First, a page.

Biotech’s Many Benefits [Opinion]
The U.S. House of Representatives Committee on Agriculture’s Subcommittee on Horticulture, Research, Biotechnology, and Foreign Agriculture held a hearing last month to explore the societal benefits of biotechnology.
The hearing examined how consumers, farmers, and the environment have benefitted from traditional and modern applications of biotechnology. Some of the benefits of biotechnology included fighting diseases, increasing available food sources and conserving natural resources. The panel also responded to questions from committee members concerning the challenges of relaying factual information about these technologies to the general public.
“It is clear from the hearing today that biotechnology plays a critical role in meeting a number of consumer and societal needs,” said Chairman Austin Scott (R-GA) in a statement following the hearing. “In a world where it is important to help feed our expanding population while ensuring that everyone has access to safe, diverse, and quality food, the U.S. can, and should, be a leader in biotech development to address the coming challenges for future generations. Whether it is treating vitamin deficiency, autoimmune disorders or addressing hunger, biotechnology has and will continue to play a large role in global agriculture.”
“It was important to hold this hearing on the benefits of biotechnology because the stakes are high and biotech has a great story to tell,” said Acting Chairman Rodney Davis (R-IL), who filled in for Scott at the hearing. “Our farmers have the vital job of feeding a growing world and biotechnology is part of the solution. I’m excited for the future and believe the United States must continue to safely innovate through biotechnology to achieve higher crop yields, fewer hungry people and an improved environment.”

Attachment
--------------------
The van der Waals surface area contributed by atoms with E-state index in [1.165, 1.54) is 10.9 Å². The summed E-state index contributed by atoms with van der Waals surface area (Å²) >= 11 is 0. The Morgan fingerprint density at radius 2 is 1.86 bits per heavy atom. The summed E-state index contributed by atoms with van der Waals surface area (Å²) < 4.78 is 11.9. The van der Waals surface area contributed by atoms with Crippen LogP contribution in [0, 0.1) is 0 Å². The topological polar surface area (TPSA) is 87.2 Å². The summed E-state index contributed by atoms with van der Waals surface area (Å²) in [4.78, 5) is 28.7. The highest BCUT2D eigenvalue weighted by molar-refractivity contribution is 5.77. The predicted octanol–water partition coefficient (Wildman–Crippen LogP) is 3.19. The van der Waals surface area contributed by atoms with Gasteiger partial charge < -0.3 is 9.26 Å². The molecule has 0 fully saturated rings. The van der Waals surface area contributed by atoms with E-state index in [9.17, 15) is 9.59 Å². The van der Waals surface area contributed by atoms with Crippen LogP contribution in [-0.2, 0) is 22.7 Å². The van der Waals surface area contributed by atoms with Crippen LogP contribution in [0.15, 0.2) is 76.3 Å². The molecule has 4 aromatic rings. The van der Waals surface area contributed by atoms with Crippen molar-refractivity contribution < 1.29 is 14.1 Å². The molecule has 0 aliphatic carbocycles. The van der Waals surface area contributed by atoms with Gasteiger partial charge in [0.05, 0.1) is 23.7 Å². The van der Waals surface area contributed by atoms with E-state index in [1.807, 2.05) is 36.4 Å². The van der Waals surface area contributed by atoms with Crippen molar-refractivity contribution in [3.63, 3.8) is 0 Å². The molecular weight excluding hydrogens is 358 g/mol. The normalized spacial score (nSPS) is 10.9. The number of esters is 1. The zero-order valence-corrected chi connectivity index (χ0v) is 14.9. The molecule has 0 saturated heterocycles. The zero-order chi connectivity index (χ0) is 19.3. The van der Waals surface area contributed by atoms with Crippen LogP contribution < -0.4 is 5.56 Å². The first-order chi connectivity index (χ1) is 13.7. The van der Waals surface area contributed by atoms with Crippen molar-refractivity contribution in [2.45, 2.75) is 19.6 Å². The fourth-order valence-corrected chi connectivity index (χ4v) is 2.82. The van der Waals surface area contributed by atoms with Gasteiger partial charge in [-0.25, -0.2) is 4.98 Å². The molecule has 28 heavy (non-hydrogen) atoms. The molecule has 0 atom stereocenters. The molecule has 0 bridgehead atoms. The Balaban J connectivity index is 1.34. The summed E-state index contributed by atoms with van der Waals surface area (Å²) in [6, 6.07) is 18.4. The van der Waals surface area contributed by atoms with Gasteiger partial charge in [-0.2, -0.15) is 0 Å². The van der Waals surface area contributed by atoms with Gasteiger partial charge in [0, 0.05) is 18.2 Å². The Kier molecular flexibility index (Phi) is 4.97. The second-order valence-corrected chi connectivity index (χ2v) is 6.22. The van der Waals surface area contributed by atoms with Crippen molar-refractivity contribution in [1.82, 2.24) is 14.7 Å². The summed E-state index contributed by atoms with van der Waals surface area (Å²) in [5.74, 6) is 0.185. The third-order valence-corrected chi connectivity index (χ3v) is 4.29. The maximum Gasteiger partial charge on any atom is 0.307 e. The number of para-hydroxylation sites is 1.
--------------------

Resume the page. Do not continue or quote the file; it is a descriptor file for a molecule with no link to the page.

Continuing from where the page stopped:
I was interested in the hearing in part because elsewhere in this issue we have included a part two of a special report, “Biopesticides Primed For Growth.” I wrote a story for the report in which I interviewed three pest control advisers. Each had some additional reasons why growers might want to try biotech products on their orchards and vineyards that I found eye-opening.
For example, organic growers of fruit and nut crops have long used biofungicides to battle mildew and botrytis, but in the past few years, conventional growers have joined them as biopesticides have become more mainstream. Because they are priced competitively, biopesticides work in a conventional program.
But beyond price, conventional growers are becoming increasingly concerned about resistance building against synthetic chemical fungicides. Using a biological in addition will not only make the synthetic more effective, it can help prolong the life of the chemical product.
Besides resistance, there’s an even more basic reason more growers are incorporating biopesticides into their plans. The large chemical companies have been pouring millions of dollars into biological research, increasing their biopesticide product portfolios. While biopesticides in the past might have been limited in their effectiveness, that’s not true today.
Finally, growers ship to many countries that have maximum residue levels (MRLs) for chemical pesticides that are lower than what most domestic buyers require. Growers who use biological products don’t have to worry about reduced MRLs.
It’s clear that today’s progressive grower should take a fresh look at biopesticides for the multitude of benefits they can provide.